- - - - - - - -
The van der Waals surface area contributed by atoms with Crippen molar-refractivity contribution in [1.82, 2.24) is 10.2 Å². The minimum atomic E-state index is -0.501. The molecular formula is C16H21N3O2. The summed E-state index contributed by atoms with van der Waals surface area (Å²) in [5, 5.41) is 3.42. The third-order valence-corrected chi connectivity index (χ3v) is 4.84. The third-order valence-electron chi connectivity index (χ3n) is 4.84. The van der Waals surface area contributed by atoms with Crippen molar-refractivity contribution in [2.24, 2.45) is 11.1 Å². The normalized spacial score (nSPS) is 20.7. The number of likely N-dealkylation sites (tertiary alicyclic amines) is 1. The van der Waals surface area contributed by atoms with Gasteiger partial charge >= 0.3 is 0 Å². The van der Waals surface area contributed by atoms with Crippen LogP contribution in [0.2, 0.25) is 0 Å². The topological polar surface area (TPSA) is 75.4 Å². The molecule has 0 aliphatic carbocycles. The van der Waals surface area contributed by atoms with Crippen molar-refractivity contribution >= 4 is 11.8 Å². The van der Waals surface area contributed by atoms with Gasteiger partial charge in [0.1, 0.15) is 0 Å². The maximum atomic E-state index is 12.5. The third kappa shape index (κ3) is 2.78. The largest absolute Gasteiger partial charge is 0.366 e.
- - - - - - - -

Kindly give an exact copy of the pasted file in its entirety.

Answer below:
The van der Waals surface area contributed by atoms with Crippen molar-refractivity contribution in [1.82, 2.24) is 10.2 Å². The minimum atomic E-state index is -0.501. The molecular formula is C16H21N3O2. The summed E-state index contributed by atoms with van der Waals surface area (Å²) in [5, 5.41) is 3.42. The third-order valence-corrected chi connectivity index (χ3v) is 4.84. The third-order valence-electron chi connectivity index (χ3n) is 4.84. The van der Waals surface area contributed by atoms with Crippen molar-refractivity contribution in [2.24, 2.45) is 11.1 Å². The normalized spacial score (nSPS) is 20.7. The number of likely N-dealkylation sites (tertiary alicyclic amines) is 1. The van der Waals surface area contributed by atoms with Gasteiger partial charge >= 0.3 is 0 Å². The van der Waals surface area contributed by atoms with Crippen LogP contribution in [0.2, 0.25) is 0 Å². The topological polar surface area (TPSA) is 75.4 Å². The molecule has 0 aliphatic carbocycles. The van der Waals surface area contributed by atoms with Crippen molar-refractivity contribution >= 4 is 11.8 Å². The van der Waals surface area contributed by atoms with Gasteiger partial charge in [0.1, 0.15) is 0 Å². The maximum atomic E-state index is 12.5. The third kappa shape index (κ3) is 2.78. The largest absolute Gasteiger partial charge is 0.366 e.